Skip to navigation
Skip to main content
October 2014, Volume 21, Number 4
Migration was debated in summer 2014 with an eye to national elections expected in May 2015. Between 2004 and 2014, the number of non-British-born workers in the UK rose by two million, including a million Eastern Europeans. Between 2010 and 2014, the number of foreign-born workers rose by 715,000, almost half of whom were Eastern Europeans. Rising immigration is associated with flat wages.
In the year ending March 2014, net migration into Britain was 243,000, up from 175,000 the year before. Most of this migration was of EU citizens moving to the UK, including 214,000 in the year ending March 2014 and 170,000 the year before. The UK's six percent unemployment rate is lower than the EU's 10 percent rate.
Current PM David Cameron's pledge to reduce net migration to less than 100,000 by 2015 appears unlikely to be kept. As a member of the EU, the British government cannot restrict the entry of EU citizens, many of whom move to greater London from Eastern Europe for higher wages.
Persons not born in the UK were 12 percent of the British population in 2014, including 2.5 million residents who were born in other EU member states (726,000 Poles). A quarter of the 750,000 births a year in the UK are to foreign-born mothers, led by Poles.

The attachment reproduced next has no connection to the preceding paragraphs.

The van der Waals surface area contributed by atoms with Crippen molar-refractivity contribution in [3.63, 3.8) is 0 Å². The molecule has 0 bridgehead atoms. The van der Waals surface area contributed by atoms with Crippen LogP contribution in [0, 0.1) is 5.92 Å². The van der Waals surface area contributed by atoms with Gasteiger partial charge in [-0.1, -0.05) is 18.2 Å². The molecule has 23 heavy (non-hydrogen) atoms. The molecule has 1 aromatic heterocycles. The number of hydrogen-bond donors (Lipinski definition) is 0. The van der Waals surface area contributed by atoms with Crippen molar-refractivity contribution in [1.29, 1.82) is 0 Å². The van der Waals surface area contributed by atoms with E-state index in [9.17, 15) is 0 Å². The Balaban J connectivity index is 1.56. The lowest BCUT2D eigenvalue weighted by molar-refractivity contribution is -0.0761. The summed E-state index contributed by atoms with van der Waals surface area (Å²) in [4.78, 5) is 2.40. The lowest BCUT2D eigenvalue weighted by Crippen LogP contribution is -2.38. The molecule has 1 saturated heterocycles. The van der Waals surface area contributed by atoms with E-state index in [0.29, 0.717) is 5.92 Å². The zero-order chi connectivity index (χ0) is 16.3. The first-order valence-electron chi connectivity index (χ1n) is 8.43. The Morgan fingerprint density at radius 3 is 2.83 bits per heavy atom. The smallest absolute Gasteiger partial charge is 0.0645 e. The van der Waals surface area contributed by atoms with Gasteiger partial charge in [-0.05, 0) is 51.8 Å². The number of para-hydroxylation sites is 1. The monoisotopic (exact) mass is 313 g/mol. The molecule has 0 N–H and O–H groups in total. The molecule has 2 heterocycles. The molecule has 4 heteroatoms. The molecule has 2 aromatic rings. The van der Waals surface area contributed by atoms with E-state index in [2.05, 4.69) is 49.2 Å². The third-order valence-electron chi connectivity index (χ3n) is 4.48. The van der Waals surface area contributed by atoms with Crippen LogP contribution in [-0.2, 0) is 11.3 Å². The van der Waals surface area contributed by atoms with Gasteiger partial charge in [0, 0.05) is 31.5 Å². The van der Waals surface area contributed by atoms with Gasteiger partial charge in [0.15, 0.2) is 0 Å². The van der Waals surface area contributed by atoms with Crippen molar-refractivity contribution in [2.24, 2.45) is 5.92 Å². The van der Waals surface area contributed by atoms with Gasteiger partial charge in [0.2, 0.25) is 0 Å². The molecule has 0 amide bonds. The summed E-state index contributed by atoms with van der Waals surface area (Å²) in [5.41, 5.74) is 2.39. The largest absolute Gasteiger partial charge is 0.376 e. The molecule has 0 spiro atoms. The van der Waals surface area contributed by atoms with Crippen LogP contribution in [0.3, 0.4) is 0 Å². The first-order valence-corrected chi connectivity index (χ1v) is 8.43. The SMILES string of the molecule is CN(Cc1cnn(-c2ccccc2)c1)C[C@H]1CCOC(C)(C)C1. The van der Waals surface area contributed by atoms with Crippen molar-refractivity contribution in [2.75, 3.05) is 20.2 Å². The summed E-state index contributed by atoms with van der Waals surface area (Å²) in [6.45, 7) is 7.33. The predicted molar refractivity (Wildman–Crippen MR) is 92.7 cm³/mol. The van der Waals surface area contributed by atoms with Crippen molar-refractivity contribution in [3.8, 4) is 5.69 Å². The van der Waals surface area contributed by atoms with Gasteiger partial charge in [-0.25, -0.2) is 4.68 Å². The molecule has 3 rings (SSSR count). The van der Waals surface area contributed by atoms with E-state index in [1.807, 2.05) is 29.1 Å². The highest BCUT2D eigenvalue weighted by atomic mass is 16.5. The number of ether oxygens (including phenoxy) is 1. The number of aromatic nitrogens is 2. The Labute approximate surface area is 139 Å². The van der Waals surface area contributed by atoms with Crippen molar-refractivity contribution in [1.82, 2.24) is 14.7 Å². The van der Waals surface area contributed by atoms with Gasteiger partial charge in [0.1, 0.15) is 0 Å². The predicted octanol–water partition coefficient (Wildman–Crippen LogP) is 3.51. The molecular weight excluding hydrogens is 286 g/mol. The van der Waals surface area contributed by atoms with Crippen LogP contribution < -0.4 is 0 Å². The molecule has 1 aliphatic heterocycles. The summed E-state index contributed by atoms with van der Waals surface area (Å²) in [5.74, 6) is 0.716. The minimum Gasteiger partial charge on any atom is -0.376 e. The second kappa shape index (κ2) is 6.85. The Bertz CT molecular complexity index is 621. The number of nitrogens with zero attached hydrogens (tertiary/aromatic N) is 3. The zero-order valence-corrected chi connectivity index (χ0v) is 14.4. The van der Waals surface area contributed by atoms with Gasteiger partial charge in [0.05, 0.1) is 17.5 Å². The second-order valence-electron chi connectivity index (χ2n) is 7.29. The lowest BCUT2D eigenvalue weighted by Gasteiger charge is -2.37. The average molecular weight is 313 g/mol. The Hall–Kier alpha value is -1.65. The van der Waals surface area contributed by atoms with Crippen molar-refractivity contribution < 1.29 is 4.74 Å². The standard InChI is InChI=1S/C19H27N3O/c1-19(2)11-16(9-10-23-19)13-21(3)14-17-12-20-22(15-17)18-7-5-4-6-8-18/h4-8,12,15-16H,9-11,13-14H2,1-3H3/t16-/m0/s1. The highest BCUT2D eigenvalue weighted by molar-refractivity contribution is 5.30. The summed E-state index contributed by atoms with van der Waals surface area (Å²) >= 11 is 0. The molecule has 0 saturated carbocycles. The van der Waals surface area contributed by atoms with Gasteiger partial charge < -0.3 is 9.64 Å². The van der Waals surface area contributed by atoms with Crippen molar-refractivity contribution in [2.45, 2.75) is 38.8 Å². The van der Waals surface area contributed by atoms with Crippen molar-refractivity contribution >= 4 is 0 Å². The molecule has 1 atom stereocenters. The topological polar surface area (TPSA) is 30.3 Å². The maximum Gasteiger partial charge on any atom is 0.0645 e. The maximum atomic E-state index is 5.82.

The Chartered Institute of Personnel and Development (CIPD) in September 2014 released a poll of 1,000 British firms that found most employers preferred foreign workers to fill low-skilled jobs because they were more experienced than local workers seeking these jobs.
Unemployed Eastern Europeans who leave the UK for Poland and other home countries may apply for unemployment insurance benefits after they have reached their countries of citizenship. Under EU rules, East European governments expect the UK government to reimburse them for the cost of UI benefits when jobless workers were last employed in the UK. The European Commission has ordered the UK government to pay Eastern European governments, but Britain counters that the East European workers would not have been eligible for UI benefits if they had remained in the UK.
Ireland. Net emigration from Ireland was about 20,000 in the year to April 2014. Some 82,000 people left Ireland in 2014, including half who were Irish citizens. 61,000 moved to Ireland, including Irish citizens who returned. The main destination of those leaving Ireland was the UK.
The Irish population was 4.6 million in April 2014, including almost 4.1 million Irish citizens. Of the 600,000 foreigners, 115,000 are British, 269,000 are from other EU member states, and 180,000 are from the rest of the world.